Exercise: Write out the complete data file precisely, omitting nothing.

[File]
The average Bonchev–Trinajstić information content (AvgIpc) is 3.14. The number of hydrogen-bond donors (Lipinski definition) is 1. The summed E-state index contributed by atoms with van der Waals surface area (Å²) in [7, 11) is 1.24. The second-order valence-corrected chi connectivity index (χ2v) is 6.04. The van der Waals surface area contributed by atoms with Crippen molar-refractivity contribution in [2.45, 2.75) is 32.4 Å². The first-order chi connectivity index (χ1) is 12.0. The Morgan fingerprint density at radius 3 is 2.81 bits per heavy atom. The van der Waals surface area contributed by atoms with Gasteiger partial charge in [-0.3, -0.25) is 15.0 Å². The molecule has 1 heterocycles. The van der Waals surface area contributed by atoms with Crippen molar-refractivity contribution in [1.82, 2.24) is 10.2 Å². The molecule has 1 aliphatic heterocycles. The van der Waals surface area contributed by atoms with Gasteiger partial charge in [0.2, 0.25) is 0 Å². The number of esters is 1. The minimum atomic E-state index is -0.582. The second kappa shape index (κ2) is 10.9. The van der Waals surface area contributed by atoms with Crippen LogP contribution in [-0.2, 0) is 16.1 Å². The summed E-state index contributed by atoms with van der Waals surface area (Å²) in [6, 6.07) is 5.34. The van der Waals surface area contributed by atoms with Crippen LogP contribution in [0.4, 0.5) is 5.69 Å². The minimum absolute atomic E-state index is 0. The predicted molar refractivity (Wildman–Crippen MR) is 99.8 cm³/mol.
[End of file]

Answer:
The average Bonchev–Trinajstić information content (AvgIpc) is 3.14. The number of hydrogen-bond donors (Lipinski definition) is 1. The summed E-state index contributed by atoms with van der Waals surface area (Å²) in [7, 11) is 1.24. The second-order valence-corrected chi connectivity index (χ2v) is 6.04. The van der Waals surface area contributed by atoms with Crippen molar-refractivity contribution in [2.45, 2.75) is 32.4 Å². The first-order chi connectivity index (χ1) is 12.0. The Morgan fingerprint density at radius 3 is 2.81 bits per heavy atom. The van der Waals surface area contributed by atoms with Gasteiger partial charge in [-0.3, -0.25) is 15.0 Å². The molecule has 1 heterocycles. The van der Waals surface area contributed by atoms with Crippen molar-refractivity contribution in [1.82, 2.24) is 10.2 Å². The molecule has 1 aliphatic heterocycles. The van der Waals surface area contributed by atoms with Gasteiger partial charge in [0.2, 0.25) is 0 Å². The number of esters is 1. The minimum atomic E-state index is -0.582. The second kappa shape index (κ2) is 10.9. The van der Waals surface area contributed by atoms with Crippen LogP contribution in [-0.2, 0) is 16.1 Å². The summed E-state index contributed by atoms with van der Waals surface area (Å²) in [6, 6.07) is 5.34. The van der Waals surface area contributed by atoms with Crippen LogP contribution in [0.4, 0.5) is 5.69 Å². The minimum absolute atomic E-state index is 0. The predicted molar refractivity (Wildman–Crippen MR) is 99.8 cm³/mol.